""Soul Men" is the long overdue US release of the UK "Hip Hits" collection of previously unreleased MG's cover material. During recording sessions at Stax, there would very often be a few minutes left at the end of session and the MG's would sometimes take the opportunity to lay down a version of a current hit done in their own laid-back, funky style. Some of those songs never made it to the MG's albums that were released in the 60's, and it's hard to see why. The performances here are prime MG's material and nearly the equal of all but the best of their 60's LP's. The recordings stretch from 1962-1967 or so. All are in the more earthy and less-jazzy style of the MG's pre-"Soul Limbo" albums. This album, along with "Hip Hug-Her" and "Soul Dressing," are the best albums from that early period. Worth the price alone is their version of the Petula Clark tune "Downtown"--absolutely stunning."
Play those hip hits
thestaxman | Jackson, MS United States | 04/18/2003
(4 out of 5 stars)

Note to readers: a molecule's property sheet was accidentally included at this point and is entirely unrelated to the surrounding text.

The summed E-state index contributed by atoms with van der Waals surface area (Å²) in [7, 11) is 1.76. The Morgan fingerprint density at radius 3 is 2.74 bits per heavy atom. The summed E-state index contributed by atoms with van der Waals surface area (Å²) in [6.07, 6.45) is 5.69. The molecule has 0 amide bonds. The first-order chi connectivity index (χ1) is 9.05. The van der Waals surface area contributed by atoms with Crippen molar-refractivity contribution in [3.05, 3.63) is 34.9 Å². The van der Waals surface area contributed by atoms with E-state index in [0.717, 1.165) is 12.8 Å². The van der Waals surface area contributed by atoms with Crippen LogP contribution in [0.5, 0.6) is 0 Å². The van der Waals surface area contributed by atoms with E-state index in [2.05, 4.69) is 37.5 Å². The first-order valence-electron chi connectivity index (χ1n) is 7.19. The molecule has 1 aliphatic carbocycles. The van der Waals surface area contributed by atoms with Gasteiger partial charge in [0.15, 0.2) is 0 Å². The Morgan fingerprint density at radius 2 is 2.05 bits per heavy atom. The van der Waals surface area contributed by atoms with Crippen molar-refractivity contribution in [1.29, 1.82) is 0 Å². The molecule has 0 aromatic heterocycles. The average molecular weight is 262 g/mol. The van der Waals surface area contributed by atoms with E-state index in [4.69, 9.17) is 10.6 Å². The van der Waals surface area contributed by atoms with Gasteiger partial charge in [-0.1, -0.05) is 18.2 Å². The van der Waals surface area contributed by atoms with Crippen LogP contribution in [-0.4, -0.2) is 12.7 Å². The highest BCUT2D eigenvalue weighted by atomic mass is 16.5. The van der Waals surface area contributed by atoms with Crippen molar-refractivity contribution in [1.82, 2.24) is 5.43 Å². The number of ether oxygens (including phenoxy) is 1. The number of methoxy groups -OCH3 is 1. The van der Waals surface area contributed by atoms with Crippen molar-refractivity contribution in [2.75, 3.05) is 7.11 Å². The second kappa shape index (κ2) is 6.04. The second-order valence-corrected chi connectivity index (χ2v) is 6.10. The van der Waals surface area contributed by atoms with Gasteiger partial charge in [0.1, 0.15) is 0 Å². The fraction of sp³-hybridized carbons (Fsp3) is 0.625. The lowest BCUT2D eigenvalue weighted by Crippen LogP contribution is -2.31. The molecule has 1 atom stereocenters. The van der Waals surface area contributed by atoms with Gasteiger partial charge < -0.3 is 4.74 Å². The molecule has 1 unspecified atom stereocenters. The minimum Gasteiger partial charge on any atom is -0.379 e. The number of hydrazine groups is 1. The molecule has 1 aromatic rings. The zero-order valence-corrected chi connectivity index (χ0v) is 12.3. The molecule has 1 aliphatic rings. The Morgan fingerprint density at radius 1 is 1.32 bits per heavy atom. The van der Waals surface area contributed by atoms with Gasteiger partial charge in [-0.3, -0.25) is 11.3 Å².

"In 1995, the United Kingdom's Ace Records released twenty-five slices of Soul from the Stax Records house band Booker T. & the MGs. Entitled Booker T. & the MGs Play the Hip Hits, it was a very welcomed addition to their catalog. The tracks were never released and remained in the vaults at Stax. It is now available in the U.S. and renamed appropriately Soul Men. Almost everything here is very interesting, and while some probably remained unreleased for a reason, others are so good that the fact that they were apparently forgotten about, is just mind boggling. There are things here that are as good as, if not better, than some of their albums cuts (singles not withstanding). And there are tracks like Petula Clark's "Dowtown", highlighted by Booker T. Jones's organ work and Al Jackson drum rolls that will leave you with a permanent smile, and Stevie Wonder's "I Was Made To Love Her" that would have fit right in place on the MGs 1968 album Doin' Our Thing. The MGs' original numbers always tended to be a little funkier and obviously, more original. But more often than not, as in the case with their 1970 cover of The Beatles "Something", they were able to not just rework someone else's hit, but turn it in to an instrumental masterpiece. This is the case with their absolute killer version of an Isaac Hayes/David Porter classic "When Something Is Wrong With My Baby". The MGs, of course, played on the original in support of super duo Sam and Dave. Guitarist Steve Cropper, the "Play it, Steve" on Sam and Dave's "Soul Man", has said that when he and Jones would do a cover, they would actually try and make their respective instruments sing. So, there's a purpose there, not just guys showing off their musical chops. Ah, but what unequaled chops each of these guys had. Jones's B-3 organ and Cropper go back and forth, playing ever so tastefully, until they've done it again. They've created a beautiful piece of music that just can not be duplicated. And it's the perfect way to end the album. Cropper says he wished he had known or remembered all of these gems. He said they would have made a great album. Well, they sure do, and now it's been made available to all lovers of the legendary Booker T. & the MGs."